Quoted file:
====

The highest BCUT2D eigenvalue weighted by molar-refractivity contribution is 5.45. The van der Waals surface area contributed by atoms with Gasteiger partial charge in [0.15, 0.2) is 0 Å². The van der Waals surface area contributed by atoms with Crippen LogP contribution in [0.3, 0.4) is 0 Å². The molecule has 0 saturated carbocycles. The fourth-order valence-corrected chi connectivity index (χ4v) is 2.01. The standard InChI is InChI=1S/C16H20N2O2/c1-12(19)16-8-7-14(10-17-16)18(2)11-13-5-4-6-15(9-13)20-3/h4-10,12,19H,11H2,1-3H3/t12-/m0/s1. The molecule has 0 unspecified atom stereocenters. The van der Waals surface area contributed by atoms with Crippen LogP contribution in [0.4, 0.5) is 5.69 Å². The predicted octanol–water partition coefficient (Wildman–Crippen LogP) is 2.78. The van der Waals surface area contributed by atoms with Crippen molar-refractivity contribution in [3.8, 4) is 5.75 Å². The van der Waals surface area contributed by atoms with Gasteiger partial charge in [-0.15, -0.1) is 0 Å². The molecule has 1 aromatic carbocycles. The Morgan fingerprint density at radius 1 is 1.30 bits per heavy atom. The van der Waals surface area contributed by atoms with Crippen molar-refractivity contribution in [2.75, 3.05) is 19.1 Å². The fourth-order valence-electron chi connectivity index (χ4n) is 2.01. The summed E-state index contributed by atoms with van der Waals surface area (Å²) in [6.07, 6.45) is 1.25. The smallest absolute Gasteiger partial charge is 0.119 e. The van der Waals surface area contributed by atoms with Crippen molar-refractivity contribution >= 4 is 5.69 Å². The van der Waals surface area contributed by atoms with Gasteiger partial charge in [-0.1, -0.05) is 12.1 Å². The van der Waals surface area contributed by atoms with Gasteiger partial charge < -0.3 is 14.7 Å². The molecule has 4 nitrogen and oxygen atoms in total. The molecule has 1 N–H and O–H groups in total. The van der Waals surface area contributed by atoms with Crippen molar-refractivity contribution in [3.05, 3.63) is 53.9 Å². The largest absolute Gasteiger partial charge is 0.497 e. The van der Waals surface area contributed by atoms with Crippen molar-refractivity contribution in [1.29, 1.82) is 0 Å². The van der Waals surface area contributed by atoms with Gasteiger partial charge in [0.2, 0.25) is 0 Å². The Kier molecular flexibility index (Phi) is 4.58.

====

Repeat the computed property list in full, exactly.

The highest BCUT2D eigenvalue weighted by molar-refractivity contribution is 5.45. The van der Waals surface area contributed by atoms with Gasteiger partial charge in [0.15, 0.2) is 0 Å². The van der Waals surface area contributed by atoms with Crippen LogP contribution in [0.3, 0.4) is 0 Å². The molecule has 0 saturated carbocycles. The fourth-order valence-corrected chi connectivity index (χ4v) is 2.01. The standard InChI is InChI=1S/C16H20N2O2/c1-12(19)16-8-7-14(10-17-16)18(2)11-13-5-4-6-15(9-13)20-3/h4-10,12,19H,11H2,1-3H3/t12-/m0/s1. The molecule has 0 unspecified atom stereocenters. The van der Waals surface area contributed by atoms with Crippen LogP contribution in [0.4, 0.5) is 5.69 Å². The predicted octanol–water partition coefficient (Wildman–Crippen LogP) is 2.78. The van der Waals surface area contributed by atoms with Crippen molar-refractivity contribution in [3.8, 4) is 5.75 Å². The van der Waals surface area contributed by atoms with Gasteiger partial charge in [-0.15, -0.1) is 0 Å². The molecule has 1 aromatic carbocycles. The Morgan fingerprint density at radius 1 is 1.30 bits per heavy atom. The van der Waals surface area contributed by atoms with Crippen molar-refractivity contribution in [2.75, 3.05) is 19.1 Å². The fourth-order valence-electron chi connectivity index (χ4n) is 2.01. The summed E-state index contributed by atoms with van der Waals surface area (Å²) in [6.07, 6.45) is 1.25. The smallest absolute Gasteiger partial charge is 0.119 e. The van der Waals surface area contributed by atoms with Crippen molar-refractivity contribution >= 4 is 5.69 Å². The van der Waals surface area contributed by atoms with Gasteiger partial charge in [-0.1, -0.05) is 12.1 Å². The van der Waals surface area contributed by atoms with Gasteiger partial charge < -0.3 is 14.7 Å². The molecule has 4 nitrogen and oxygen atoms in total. The molecule has 1 N–H and O–H groups in total. The van der Waals surface area contributed by atoms with Crippen molar-refractivity contribution in [3.05, 3.63) is 53.9 Å². The largest absolute Gasteiger partial charge is 0.497 e. The van der Waals surface area contributed by atoms with Crippen molar-refractivity contribution in [1.29, 1.82) is 0 Å². The van der Waals surface area contributed by atoms with Gasteiger partial charge in [0.2, 0.25) is 0 Å². The Kier molecular flexibility index (Phi) is 4.58.